Preamble or Pre”ramble”?
Batholomew Gosnold isn’t exactly the first name that comes to mind when people discuss Europeans that came to the New World, but with Gosnold we may not have the America we know today.
While it’s all the rage and quite in vogue to hate on any European that came to the Old World because to these haters they symbolize genocide, consumerism, and the “…progress of the American hegemony through the power of the military-industrial complex headed by the Bilderbergers, Illuminati, and Reptilian and Gray Overlords of this flat-earth” that is only one part of reality. Those aren’t my words by the way- those are actual words said by someone being very serious and you’ll find some variant of that to be pretty common.
The truth is multi-faceted as illustrated so powerfully in the parable of the blind men and an elephant. Each one grasps a part of the elephant and they all argue that an elephant is exactly how they feel it to be and everyone else is wrong…all the while missing what an elephant really is.
While the coming of Europeans to the New World did lead to injustices, genocide, crimes against humanity, and unspeakable horrors, it also led to many inventions, modern medical cures, a nation founded in liberties, freedoms, and unalienable rights and many countless other positives. Millions see it one way and millions see it the other way, yet both think they are right and if the internet age could be summed up in one sentence, it would be “I’m here to show you that ‘I’m right and you are wrong.'”
In fact, this simple slogan is at the source of pretty much every single conflict alive today, whether as mundane as a Tweet exchange or as monumental as the conflict between nations. If you feel that mankind is essentially evil and Europeans especially so, you won’t be ever convinced that they are also capable of good things. I’d suggest that you dump this article and find a pursuit of misery and unhappiness elsewhere.
If you feel differently in that good did come out of that evil, or that the truth is always more complex then read on.
Landed in Dartmouth, Fairhaven or New Bedford?
Bartholomew Gosnold for those who aren’t familiar with the name or his role in history is within pop culture known as “The guy who came to Olde Dartmouth a long time ago looking for cod. One of the first Europeans to come here, if not the first.” In fact, he is the first man known to lead an expedition to Cape Cod.
Yes, that means before the Leideners came in 1620. Ol’ Bart arrived almost two decades before the famous Pilgrims arrived in 1602 at “Smoking Rocks,” a scene captured so well by the talented Willam Allen Wall’s painting.
Where exactly is this Smoking Rocks? There is some dispute about that. Orthodox accounts say that it was “…on the west side of the Acushnet River, somewhere around the South Terminal, northwest of Palmer’s Island.” and yet others suggest Sconticut Neck or West Island in Fairhaven. It’s immaterial where specifically he landed, just that he did arrive here.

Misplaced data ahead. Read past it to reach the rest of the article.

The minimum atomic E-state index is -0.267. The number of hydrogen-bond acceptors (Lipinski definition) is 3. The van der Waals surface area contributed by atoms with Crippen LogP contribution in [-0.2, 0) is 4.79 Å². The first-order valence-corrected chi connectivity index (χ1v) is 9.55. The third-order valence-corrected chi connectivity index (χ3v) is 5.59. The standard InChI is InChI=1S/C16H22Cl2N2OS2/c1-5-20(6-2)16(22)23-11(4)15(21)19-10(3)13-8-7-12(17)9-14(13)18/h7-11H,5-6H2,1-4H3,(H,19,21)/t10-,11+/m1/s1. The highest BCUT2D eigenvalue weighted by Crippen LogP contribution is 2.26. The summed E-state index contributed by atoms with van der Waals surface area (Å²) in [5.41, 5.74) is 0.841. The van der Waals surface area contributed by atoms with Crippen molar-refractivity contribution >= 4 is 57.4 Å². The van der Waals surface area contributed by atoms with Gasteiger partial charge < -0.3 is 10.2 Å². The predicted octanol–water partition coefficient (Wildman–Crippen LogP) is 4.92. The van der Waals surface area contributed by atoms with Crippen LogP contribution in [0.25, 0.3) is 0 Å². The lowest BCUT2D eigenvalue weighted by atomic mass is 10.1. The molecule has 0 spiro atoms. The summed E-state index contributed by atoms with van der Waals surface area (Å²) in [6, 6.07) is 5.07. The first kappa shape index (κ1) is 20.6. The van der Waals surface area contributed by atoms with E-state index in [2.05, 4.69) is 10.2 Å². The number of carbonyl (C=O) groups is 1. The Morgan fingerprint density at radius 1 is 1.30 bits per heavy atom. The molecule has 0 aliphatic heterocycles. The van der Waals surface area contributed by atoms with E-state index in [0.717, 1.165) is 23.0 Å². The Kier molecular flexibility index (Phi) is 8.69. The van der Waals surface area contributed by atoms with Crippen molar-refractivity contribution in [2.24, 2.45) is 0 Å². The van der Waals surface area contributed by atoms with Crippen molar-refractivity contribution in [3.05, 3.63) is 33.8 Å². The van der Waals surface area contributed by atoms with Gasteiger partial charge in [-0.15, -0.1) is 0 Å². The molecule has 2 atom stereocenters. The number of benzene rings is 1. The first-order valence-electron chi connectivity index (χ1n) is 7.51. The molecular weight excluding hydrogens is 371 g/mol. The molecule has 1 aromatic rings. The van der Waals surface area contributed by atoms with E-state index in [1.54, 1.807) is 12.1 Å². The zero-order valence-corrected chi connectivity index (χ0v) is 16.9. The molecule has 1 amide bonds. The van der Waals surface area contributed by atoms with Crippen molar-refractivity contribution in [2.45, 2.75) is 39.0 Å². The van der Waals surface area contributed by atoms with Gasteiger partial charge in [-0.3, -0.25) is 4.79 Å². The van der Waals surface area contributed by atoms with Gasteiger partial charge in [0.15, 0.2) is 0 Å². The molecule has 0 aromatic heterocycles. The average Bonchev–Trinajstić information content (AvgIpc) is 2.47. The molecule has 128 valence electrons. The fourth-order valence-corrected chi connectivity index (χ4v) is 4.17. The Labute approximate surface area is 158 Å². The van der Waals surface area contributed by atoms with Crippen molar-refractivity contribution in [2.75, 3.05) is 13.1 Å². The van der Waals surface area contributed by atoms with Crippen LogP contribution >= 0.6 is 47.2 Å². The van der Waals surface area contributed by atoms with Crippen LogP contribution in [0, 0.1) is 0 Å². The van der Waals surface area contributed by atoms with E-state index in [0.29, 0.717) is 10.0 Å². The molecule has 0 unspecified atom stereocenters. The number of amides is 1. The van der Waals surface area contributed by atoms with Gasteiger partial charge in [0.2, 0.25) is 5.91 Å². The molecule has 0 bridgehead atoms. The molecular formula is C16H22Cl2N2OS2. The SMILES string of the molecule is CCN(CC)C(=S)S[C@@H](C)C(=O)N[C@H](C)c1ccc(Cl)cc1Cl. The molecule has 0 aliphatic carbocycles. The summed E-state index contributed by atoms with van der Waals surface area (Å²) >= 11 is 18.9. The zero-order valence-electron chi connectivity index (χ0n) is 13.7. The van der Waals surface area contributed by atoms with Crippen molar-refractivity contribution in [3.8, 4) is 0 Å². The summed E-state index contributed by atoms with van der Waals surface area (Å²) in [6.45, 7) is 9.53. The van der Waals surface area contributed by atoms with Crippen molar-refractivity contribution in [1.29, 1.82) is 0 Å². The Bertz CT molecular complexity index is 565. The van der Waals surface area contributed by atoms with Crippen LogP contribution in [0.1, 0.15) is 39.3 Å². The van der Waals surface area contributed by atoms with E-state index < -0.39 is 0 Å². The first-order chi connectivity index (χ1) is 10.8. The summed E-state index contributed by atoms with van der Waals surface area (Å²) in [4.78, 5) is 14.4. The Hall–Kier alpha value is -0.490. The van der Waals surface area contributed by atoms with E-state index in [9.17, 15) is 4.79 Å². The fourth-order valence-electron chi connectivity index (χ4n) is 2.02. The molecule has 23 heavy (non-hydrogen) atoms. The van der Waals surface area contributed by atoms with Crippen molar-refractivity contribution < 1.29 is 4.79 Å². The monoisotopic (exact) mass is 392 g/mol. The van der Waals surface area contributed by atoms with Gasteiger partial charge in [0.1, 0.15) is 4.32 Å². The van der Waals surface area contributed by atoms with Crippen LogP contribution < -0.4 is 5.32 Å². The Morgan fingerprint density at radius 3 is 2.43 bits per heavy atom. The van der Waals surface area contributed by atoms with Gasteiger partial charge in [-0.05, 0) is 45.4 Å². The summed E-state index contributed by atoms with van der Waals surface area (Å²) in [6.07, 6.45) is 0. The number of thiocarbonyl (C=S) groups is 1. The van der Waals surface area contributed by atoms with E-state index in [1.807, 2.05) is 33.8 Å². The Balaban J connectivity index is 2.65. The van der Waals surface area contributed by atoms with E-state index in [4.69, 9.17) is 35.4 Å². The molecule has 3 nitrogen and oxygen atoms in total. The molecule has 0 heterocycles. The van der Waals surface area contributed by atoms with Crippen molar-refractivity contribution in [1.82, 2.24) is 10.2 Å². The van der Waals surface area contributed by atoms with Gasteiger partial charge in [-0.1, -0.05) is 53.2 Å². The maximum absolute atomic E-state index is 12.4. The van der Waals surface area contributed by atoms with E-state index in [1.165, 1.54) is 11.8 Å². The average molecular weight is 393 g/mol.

The Verrazzanno Map of 1529 that inspired explorers like Bartholomew Gosnold with placenames like “Land Of Cod.”
So why should we care? Well, besides the fact that it was his arrival, description of what he saw – the rich, natural resources, the helpful Wampanoags, and then letting everyone in the Old World know about it, it is probably that it is his very account that inspired the Leideners to consider Cape Cod in the first place. Perhaps they would have tried elsewhere, had a different experience, died out and disappeared like the Roanoke Colony that arrived in Virginia in 1585, and America may never have existed.
That means you – the very person reading this – would not exist. Or if you did exist it would be in the country of your ethnic origins. Considering that people fled the Old World because of its crime, disease, lack of freedoms, serfdom, and too many hardships to name, it is likely that you would not have existed at all. So, no Gosnold, no description of huge shoals of cod as a source of sustenance, no description of the New Bedford/Fairhaven/Olde Dartmouth region, no Leideners deciding to leave the Netherlands and come here.
Regardless, Gosnold’s visit here was a very short one and his mention of the region and its inhabitants was not much more than a passing one. Why did Gosnold even come here in the first place? What did he do for a living and what was his motivation or inspiration? Where did he go after leaving here?
Origins; Embarkation of the Pilgrims
Bartholomew Gosnold was an Englishman born (1571) and raised in Suffolk, a county in the central southeast of England. Being 150 miles away as the crow flies from Southhampton, Hampshire where both the Speedwell and Mayflower first embarked from you can see how much of a role Gosnold’s account played in the decision by the Leideners to come to Cape Cod. As history tells us both ships were cruising along when the Speedwell took on water and both turned back to England.
Where did they return to? A place you may have heard of: Dartmouth in the county of Devon. The Speedwell apparently possessing a hull akin to a colander it sprung leaks within an hour after leaving Dartmouth and had to “pull over” at another town you may have heard of: Plymouth, also in County Devon.
The point here is that England, a country known through history for their naval capabilities, shipbuilding, and colonization, had coasts bedecked with coastal towns that were hubs and centers for shipbuilding, trade, as well as launching points for exploration and Gosnold was born right amid one of those hubs with a day’s travel to the Leideners launching point and undoubtedly his accounts spread like wildfire all over the region. Within 15 years of Gosnold’s account, the Pilgrims launched from the same region.
Gosnold the man was an explorer and privateer, but he started out as a lawyer. He was one of the founding members of the Virginia Company of London and Jamestown colony, paving the way for the colonialization of all Virginia. What is mostly unknown is that coincidentally Gosnold spent considerable time exploring the Azores before he ever came to Cape Cod or Virginia.